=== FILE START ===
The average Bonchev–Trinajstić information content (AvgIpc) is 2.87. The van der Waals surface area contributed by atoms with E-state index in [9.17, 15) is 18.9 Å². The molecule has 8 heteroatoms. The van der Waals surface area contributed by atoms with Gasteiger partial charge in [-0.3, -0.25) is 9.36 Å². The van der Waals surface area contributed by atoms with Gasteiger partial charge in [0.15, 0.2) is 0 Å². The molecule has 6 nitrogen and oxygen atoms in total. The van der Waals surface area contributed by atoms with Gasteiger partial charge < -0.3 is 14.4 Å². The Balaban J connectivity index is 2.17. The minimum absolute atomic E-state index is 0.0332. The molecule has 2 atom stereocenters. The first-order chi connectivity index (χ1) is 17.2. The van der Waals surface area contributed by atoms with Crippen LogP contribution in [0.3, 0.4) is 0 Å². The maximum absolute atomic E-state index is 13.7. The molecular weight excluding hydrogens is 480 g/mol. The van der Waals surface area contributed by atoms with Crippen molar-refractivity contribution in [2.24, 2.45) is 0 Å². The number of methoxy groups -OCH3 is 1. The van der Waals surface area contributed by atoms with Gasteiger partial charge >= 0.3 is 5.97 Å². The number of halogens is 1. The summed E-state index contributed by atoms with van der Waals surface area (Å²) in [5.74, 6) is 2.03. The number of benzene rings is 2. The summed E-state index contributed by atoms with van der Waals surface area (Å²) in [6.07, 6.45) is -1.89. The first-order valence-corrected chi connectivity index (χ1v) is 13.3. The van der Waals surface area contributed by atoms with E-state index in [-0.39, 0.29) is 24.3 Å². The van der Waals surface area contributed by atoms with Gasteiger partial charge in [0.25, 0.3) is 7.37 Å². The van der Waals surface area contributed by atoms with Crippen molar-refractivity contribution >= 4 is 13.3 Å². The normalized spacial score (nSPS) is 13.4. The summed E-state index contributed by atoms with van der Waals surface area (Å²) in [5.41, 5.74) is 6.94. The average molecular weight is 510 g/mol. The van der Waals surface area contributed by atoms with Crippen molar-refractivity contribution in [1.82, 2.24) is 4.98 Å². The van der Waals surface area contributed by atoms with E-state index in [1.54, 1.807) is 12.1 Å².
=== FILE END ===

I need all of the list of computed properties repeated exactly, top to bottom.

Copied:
The average Bonchev–Trinajstić information content (AvgIpc) is 2.87. The van der Waals surface area contributed by atoms with E-state index in [9.17, 15) is 18.9 Å². The molecule has 8 heteroatoms. The van der Waals surface area contributed by atoms with Gasteiger partial charge in [-0.3, -0.25) is 9.36 Å². The van der Waals surface area contributed by atoms with Gasteiger partial charge in [0.15, 0.2) is 0 Å². The molecule has 6 nitrogen and oxygen atoms in total. The van der Waals surface area contributed by atoms with Gasteiger partial charge < -0.3 is 14.4 Å². The Balaban J connectivity index is 2.17. The minimum absolute atomic E-state index is 0.0332. The molecule has 2 atom stereocenters. The first-order chi connectivity index (χ1) is 17.2. The van der Waals surface area contributed by atoms with Crippen LogP contribution in [0.3, 0.4) is 0 Å². The maximum absolute atomic E-state index is 13.7. The molecular weight excluding hydrogens is 480 g/mol. The van der Waals surface area contributed by atoms with Crippen molar-refractivity contribution in [2.24, 2.45) is 0 Å². The number of methoxy groups -OCH3 is 1. The van der Waals surface area contributed by atoms with Gasteiger partial charge >= 0.3 is 5.97 Å². The number of halogens is 1. The summed E-state index contributed by atoms with van der Waals surface area (Å²) in [5.74, 6) is 2.03. The number of benzene rings is 2. The summed E-state index contributed by atoms with van der Waals surface area (Å²) in [6.07, 6.45) is -1.89. The first-order valence-corrected chi connectivity index (χ1v) is 13.3. The van der Waals surface area contributed by atoms with E-state index in [-0.39, 0.29) is 24.3 Å². The van der Waals surface area contributed by atoms with Gasteiger partial charge in [0.25, 0.3) is 7.37 Å². The van der Waals surface area contributed by atoms with Crippen molar-refractivity contribution >= 4 is 13.3 Å². The normalized spacial score (nSPS) is 13.4. The summed E-state index contributed by atoms with van der Waals surface area (Å²) in [5.41, 5.74) is 6.94. The average molecular weight is 510 g/mol. The van der Waals surface area contributed by atoms with Crippen molar-refractivity contribution in [1.82, 2.24) is 4.98 Å². The van der Waals surface area contributed by atoms with E-state index in [1.54, 1.807) is 12.1 Å².